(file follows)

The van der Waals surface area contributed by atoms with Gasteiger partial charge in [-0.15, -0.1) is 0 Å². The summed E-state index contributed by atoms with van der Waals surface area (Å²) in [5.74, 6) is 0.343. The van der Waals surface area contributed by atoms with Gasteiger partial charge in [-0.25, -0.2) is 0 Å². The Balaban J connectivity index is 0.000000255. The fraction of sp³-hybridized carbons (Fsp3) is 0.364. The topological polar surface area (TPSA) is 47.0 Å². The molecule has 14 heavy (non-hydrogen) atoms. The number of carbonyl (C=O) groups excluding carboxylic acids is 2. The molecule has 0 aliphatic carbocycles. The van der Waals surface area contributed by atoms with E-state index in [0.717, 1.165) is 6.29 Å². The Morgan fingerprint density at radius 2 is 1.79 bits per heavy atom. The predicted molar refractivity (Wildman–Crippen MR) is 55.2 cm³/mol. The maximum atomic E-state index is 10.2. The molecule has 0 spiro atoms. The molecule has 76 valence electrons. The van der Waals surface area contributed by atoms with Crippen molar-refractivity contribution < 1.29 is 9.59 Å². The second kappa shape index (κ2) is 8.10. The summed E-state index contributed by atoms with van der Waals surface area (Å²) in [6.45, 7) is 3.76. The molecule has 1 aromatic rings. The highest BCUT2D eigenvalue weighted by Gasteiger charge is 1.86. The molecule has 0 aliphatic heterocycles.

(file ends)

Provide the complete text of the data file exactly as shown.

The van der Waals surface area contributed by atoms with Gasteiger partial charge in [-0.15, -0.1) is 0 Å². The summed E-state index contributed by atoms with van der Waals surface area (Å²) in [5.74, 6) is 0.343. The van der Waals surface area contributed by atoms with Gasteiger partial charge in [-0.25, -0.2) is 0 Å². The Balaban J connectivity index is 0.000000255. The fraction of sp³-hybridized carbons (Fsp3) is 0.364. The topological polar surface area (TPSA) is 47.0 Å². The molecule has 14 heavy (non-hydrogen) atoms. The number of carbonyl (C=O) groups excluding carboxylic acids is 2. The molecule has 0 aliphatic carbocycles. The van der Waals surface area contributed by atoms with E-state index in [0.717, 1.165) is 6.29 Å². The Morgan fingerprint density at radius 2 is 1.79 bits per heavy atom. The predicted molar refractivity (Wildman–Crippen MR) is 55.2 cm³/mol. The maximum atomic E-state index is 10.2. The molecule has 0 spiro atoms. The molecule has 76 valence electrons. The van der Waals surface area contributed by atoms with Crippen molar-refractivity contribution < 1.29 is 9.59 Å². The second kappa shape index (κ2) is 8.10. The summed E-state index contributed by atoms with van der Waals surface area (Å²) in [6.45, 7) is 3.76. The molecule has 1 aromatic rings. The highest BCUT2D eigenvalue weighted by Gasteiger charge is 1.86. The molecule has 0 aliphatic heterocycles.